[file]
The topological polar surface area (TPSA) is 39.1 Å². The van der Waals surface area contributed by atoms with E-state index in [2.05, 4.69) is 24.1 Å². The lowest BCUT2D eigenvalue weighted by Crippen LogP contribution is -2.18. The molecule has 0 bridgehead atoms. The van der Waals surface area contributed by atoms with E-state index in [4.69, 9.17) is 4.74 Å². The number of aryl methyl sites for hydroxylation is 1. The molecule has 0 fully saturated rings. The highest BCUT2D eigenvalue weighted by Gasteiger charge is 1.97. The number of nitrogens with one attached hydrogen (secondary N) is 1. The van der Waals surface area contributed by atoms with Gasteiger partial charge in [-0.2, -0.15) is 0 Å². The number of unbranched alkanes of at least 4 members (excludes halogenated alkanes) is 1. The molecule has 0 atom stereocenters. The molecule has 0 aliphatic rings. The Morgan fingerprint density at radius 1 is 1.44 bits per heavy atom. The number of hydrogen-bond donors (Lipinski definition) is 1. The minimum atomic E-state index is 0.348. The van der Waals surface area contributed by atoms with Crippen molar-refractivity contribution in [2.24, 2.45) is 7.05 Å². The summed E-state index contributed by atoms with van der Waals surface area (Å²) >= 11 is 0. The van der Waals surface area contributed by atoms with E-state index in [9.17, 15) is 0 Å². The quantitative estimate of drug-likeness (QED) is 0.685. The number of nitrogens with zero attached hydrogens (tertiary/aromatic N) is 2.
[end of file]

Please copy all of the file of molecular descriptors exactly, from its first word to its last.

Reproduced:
The topological polar surface area (TPSA) is 39.1 Å². The van der Waals surface area contributed by atoms with E-state index in [2.05, 4.69) is 24.1 Å². The lowest BCUT2D eigenvalue weighted by Crippen LogP contribution is -2.18. The molecule has 0 bridgehead atoms. The van der Waals surface area contributed by atoms with E-state index in [4.69, 9.17) is 4.74 Å². The number of aryl methyl sites for hydroxylation is 1. The molecule has 0 fully saturated rings. The highest BCUT2D eigenvalue weighted by Gasteiger charge is 1.97. The number of nitrogens with one attached hydrogen (secondary N) is 1. The van der Waals surface area contributed by atoms with Gasteiger partial charge in [-0.2, -0.15) is 0 Å². The number of unbranched alkanes of at least 4 members (excludes halogenated alkanes) is 1. The molecule has 0 atom stereocenters. The molecule has 0 aliphatic rings. The Morgan fingerprint density at radius 1 is 1.44 bits per heavy atom. The number of hydrogen-bond donors (Lipinski definition) is 1. The minimum atomic E-state index is 0.348. The van der Waals surface area contributed by atoms with Crippen molar-refractivity contribution in [2.24, 2.45) is 7.05 Å². The summed E-state index contributed by atoms with van der Waals surface area (Å²) >= 11 is 0. The van der Waals surface area contributed by atoms with E-state index in [9.17, 15) is 0 Å². The quantitative estimate of drug-likeness (QED) is 0.685. The number of nitrogens with zero attached hydrogens (tertiary/aromatic N) is 2.